As for meat, we're vegan and have never dried any, either solar or otherwise.  But I tell workshop attendees that solar drying animal products is unwise as you would need dehydrating conditions for longer than a solar day can provide.  Spoilage organisms on meat and eggs can be deadly, so nights in the solar dryer could be a nightmare scenario.
Rob Sigg


Joined: Feb 04, 2010
Posts: 710
Location: PA-Zone 6
Walk...
If I read that article correctly, the heat gets driven downwards through the material instead of bottom to top(apart from the reflective stuff below)?

Also, that page mentions a dehydrator could be as simple as a glass jar, do you have more info on that? Cheers.
ronie dee


Joined: Mar 04, 2009
Posts: 588
Location: Cosby MO
    
    2
If you click on the link that takes you to the Virginia folk's pics, you can see that the 'dryer' gets hot enough to burn foods. 

I think with a little thought, it would be fairly easy to design the unit to be used as a solar cooker, for occasions when you are not using it as a food dryer.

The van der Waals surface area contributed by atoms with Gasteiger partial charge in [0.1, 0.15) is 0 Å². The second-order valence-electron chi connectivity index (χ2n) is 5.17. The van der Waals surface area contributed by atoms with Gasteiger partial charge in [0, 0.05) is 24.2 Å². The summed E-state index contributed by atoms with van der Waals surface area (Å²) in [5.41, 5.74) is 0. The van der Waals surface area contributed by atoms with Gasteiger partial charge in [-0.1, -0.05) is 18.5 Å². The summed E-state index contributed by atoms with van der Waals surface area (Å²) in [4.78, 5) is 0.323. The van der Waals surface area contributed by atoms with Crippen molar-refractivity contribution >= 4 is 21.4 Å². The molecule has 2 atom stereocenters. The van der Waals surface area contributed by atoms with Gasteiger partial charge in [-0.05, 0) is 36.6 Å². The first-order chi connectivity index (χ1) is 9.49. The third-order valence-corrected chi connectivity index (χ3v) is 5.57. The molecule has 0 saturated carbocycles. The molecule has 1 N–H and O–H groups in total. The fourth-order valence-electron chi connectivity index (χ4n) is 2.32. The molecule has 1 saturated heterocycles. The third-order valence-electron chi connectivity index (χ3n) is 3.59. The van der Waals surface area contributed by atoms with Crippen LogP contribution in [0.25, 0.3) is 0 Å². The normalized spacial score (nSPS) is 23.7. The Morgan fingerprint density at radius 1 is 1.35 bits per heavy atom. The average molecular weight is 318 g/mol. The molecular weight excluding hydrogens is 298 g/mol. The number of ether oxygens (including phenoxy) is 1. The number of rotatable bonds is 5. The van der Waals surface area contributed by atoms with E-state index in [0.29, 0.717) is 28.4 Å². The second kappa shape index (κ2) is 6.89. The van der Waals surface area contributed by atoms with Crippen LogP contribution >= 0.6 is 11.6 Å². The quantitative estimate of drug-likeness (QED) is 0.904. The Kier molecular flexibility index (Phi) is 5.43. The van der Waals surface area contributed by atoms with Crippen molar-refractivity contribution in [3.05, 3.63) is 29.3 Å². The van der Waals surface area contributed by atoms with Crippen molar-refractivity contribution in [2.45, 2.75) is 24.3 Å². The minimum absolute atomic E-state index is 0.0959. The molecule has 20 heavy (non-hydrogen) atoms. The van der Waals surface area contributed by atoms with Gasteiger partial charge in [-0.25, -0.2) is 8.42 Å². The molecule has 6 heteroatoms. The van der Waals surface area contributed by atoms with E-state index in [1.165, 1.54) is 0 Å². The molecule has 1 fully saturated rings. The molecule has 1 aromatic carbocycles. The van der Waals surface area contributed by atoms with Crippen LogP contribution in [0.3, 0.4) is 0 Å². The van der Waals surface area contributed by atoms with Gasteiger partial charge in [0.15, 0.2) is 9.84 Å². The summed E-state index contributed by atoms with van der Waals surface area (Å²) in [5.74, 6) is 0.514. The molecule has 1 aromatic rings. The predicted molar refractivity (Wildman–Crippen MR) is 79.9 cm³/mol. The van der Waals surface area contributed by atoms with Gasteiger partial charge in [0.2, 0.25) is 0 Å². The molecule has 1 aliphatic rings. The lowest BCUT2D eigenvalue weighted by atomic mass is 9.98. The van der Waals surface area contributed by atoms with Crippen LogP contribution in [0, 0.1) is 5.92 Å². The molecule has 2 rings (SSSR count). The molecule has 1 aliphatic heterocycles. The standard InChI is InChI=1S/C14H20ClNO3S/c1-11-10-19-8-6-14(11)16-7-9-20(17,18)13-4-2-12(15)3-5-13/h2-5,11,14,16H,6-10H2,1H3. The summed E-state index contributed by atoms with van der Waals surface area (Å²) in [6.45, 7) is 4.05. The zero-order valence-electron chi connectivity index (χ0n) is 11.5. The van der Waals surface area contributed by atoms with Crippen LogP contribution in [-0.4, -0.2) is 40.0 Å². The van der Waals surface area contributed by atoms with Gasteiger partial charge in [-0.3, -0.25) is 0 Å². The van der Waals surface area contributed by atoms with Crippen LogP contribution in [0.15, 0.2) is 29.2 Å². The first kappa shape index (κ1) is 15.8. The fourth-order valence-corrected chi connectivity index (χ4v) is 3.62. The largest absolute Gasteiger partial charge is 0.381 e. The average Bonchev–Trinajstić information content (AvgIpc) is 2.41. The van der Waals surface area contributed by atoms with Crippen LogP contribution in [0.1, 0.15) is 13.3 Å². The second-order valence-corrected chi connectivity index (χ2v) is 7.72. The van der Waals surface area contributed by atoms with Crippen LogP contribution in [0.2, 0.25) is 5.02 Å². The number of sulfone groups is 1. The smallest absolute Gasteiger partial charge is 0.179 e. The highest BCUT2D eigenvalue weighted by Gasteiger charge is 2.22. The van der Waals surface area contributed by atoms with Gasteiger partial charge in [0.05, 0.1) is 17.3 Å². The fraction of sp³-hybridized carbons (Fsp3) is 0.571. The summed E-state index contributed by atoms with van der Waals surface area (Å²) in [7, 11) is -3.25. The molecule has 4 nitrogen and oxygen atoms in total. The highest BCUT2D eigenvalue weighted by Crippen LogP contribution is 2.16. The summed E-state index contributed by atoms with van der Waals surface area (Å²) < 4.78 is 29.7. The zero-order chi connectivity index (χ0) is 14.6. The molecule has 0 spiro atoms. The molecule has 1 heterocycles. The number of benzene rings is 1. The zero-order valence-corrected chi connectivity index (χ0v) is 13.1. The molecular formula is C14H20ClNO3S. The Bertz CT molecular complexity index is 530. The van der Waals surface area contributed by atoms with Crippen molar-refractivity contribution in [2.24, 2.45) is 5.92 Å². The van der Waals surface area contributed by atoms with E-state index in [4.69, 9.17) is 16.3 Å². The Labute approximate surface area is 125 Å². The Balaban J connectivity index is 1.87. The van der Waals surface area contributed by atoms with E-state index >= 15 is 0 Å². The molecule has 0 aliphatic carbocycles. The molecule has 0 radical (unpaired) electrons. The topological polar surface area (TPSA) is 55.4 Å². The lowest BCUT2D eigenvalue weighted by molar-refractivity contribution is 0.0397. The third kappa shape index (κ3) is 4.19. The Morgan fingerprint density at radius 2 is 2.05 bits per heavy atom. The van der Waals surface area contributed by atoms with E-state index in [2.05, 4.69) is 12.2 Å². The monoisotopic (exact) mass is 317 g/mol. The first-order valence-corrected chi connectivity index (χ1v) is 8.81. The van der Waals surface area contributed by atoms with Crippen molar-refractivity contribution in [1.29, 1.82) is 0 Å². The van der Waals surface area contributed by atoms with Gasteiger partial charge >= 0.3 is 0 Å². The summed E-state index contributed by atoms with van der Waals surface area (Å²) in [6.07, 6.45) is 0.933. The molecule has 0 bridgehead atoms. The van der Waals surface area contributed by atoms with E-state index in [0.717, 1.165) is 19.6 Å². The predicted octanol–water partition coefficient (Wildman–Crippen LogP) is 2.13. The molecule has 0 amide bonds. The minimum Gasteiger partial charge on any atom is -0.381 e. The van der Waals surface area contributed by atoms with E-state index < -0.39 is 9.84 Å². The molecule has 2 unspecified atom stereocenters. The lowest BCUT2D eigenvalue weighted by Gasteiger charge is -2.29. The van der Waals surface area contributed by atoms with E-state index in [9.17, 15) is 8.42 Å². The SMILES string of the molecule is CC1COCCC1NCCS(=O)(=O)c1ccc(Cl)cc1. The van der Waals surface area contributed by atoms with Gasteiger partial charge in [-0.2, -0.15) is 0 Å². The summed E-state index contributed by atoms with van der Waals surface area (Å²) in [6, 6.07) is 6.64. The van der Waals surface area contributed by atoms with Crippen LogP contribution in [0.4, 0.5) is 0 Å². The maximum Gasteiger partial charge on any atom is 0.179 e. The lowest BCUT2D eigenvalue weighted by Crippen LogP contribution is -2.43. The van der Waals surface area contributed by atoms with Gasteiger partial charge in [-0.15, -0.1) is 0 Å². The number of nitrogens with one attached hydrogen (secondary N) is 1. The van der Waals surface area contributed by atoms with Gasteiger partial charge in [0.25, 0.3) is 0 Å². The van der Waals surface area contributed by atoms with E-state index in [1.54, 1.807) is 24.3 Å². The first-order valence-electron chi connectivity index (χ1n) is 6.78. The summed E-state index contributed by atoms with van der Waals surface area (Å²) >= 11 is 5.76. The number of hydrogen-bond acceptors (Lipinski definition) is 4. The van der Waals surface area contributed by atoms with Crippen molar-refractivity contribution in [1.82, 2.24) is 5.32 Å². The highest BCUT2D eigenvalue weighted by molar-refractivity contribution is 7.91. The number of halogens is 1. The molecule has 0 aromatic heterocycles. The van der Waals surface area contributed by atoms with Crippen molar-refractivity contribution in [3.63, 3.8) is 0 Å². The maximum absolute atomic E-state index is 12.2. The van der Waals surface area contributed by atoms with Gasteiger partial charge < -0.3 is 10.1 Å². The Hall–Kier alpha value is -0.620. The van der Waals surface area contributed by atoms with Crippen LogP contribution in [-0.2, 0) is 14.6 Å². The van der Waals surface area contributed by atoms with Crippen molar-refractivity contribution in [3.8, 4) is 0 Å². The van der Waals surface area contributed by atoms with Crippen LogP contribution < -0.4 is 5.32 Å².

----------------------------------------------------------------------------

I know you asked Walk the question, Rob, i re-read the part about the glass jars.

Quote GeoPathfinder:
Next in our nutrient-saving, energy-saving hierarchy is food drying, or dehydration. Solar-dried foods don't require fossil-fueled energy inputs to preserve them or store them, unlike refrigerators and freezers. Just a tightly sealed glass jar will do! No electricity required, just sunlight from a safe nuclear power source about 93 million miles away.


I think it means that they are storing the dried foods in the glass jars. Comparing the jar as a free storeage device compared to a fridge or freezer.
Rob Sigg


Joined: Feb 04, 2010
Posts: 710
Location: PA-Zone 6
Ah yes, you are correct

This design makes me think that I could use the OSB I have for the solar collection, and then put a barrier between it and the food so all the gases go up and away. At least it wouldnt be direct or contained in the same space to permiate. Do you think that will work?